Volume 35, 2019
Health, Well-Being, and Society
Skepticism and Pluralism on Ethics Expertise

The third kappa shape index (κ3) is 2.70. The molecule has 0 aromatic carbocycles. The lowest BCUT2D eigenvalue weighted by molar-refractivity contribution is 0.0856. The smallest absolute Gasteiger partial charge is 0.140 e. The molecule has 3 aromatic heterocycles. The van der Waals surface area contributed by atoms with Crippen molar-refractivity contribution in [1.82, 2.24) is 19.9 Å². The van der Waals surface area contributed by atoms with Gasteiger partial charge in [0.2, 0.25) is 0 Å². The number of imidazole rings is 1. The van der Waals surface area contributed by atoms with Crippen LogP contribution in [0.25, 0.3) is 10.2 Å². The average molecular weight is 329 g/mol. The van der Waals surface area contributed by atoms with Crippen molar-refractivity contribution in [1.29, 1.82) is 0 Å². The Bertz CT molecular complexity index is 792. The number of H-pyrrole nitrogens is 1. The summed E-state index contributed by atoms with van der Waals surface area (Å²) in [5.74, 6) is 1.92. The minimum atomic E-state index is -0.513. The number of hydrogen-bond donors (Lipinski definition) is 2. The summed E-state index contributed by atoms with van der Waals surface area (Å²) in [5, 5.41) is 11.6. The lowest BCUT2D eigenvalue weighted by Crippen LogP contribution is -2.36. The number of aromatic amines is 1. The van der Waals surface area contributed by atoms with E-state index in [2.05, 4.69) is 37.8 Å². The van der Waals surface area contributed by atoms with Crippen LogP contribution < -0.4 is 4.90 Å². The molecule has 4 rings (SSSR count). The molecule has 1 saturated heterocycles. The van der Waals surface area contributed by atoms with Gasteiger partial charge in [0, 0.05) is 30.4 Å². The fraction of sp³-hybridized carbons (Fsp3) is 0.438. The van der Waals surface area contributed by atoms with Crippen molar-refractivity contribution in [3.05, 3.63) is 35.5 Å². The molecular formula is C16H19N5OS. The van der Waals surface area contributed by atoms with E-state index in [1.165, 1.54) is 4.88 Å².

Does expertise have a place in ethics? As this question has been raised in moral philosophy and bioethics literatures over the past twenty years, skepticism has been a common theme, whether metaphysical (there is no such thing as ethics expertise), epistemological (we cannot know who has ethics expertise) or social-political (we should not treat anyone as having ethics expertise). Here I identify three common, contestable assumptions about ethics expertise which underwrite skepticism of one form or another: (1) a singular conception of ethics expertise constituted by a core property or unity among multiple properties, (2) equivocation of ethics expertise and ethicists’ expertise, and (3) priority of moral deference as an unavoidable implication of ethics expertise. Taken separately, each assumption can have unpalatable implications for ethics expertise that make skepticism seem more attractive; taken together, the resulting picture of ethics expertise is that much worse. Each of these assumptions is vulnerable to criticism, however, and jettisoning them enables a pluralist approach to ethics expertise less prone to skepticism and better suited for the ranging functions of ethics expertise in healthcare and other contexts.